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Farmers Almanac
The 2014 Farmers Almanac
Farmers' Almanac

Birdfeeding Tips & Tricks

Bird Feeding TipsAttracting birds to your yard and feeding them is lots of fun. In the 2011 Farmers’ Almanac, freelancer Glenn Morris offers some great tips and ideas on how to attract these feathered friends to your backyard. Here are a few hints from the article:

Seasonal Comings and Goings

Our suburban landscape of fragmented woodlands and landscaped yards is a man-built habitat that favors some birds more than others. Northern cardinals, multiple sparrows and assorted finches thrive in neighborhoods. So, too, do raucous blue jays and glib mockingbirds.

Wherever you live–north or south, suburb or farm, forest or field– some birds stay in one place and some move around with the seasons. No surprise, since nearly 75% of the more than 800 species of birds that nest in North America exhibit some migratory behavior. By providing food and cover, you can establish a fairly steady population of avian visitors. Some may be encouraged to stay that otherwise would not.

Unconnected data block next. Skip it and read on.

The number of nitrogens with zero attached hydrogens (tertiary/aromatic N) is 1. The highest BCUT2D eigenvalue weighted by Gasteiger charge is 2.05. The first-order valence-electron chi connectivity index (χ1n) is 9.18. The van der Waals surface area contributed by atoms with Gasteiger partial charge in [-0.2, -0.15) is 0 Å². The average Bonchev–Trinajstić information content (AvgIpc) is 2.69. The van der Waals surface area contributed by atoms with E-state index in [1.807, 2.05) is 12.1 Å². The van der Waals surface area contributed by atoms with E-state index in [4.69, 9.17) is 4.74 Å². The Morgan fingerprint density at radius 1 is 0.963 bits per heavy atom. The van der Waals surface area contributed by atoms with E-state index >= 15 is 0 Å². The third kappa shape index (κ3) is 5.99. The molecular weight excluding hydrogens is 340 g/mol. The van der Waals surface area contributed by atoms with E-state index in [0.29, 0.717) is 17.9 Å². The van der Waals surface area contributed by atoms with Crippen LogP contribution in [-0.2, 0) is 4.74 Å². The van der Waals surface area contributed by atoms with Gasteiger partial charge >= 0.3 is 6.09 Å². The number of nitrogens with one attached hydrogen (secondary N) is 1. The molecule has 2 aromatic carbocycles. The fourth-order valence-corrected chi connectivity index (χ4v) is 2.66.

For example, homeowners that feed the northern cardinal may be encouraging it to expand its range farther north. Because the cardinal is a ground feeder, supplemental food may be offsetting the reduction in natural food caused by prolonged snow cover.

The More You Feed, the More You See

Year-round feeding provides a chance to see all the players: the summer birds before they migrate, and the winter birds that hang around. If you only feed in winter, natural migration will whittle down the list of birds at leaf fall, particularly where winters are harsh. The winter holdovers in the Midwest and Northeast are similar.

Migration brings the Southern States more birds in winter. The rose-breasted grosbeak and the cedar waxwing are two birds frequently seen in the South during winter, but not in other seasons. Feeders north and south alike are likely to have “regulars,” those birds that appear whenever seed fills the feeder or spills onto the ground. Among these are:

Remember, a Bird Feeder Is Serendipity

There’s a lot of downtime (pardon the pun) to feeding birds. The novelty wanes as regulars become routine. That’s when something, like an iridescent indigo bunting or a drop-dead-gorgeous orange and black Baltimore oriole, comes along “I spotted her midday and ran outside with half an orange,” recalled birdwatcher Bryan Morris, of Charlotte, North Carolina. Orioles love oranges, but they like grape jelly more. Morris switched and the birds became regulars. “They pop up like third graders–jelly all over their beak,” he added.

Unexpected arrivals are the blessing of feeding birds and the reason why checking the feeder frequently becomes a habit.

Bird Feeder Basics

Feeders: Choose a tube feeder with side perches and a base tray or a squirrel-resistant hopper feeder. Finch feeders have tiny openings suited for nyjer seed, finches’ preferred food. Suet feeders are wire baskets that hold a cake of suet. Hummingbird feeders are containers for sugar water, with small openings for the bird’s beak.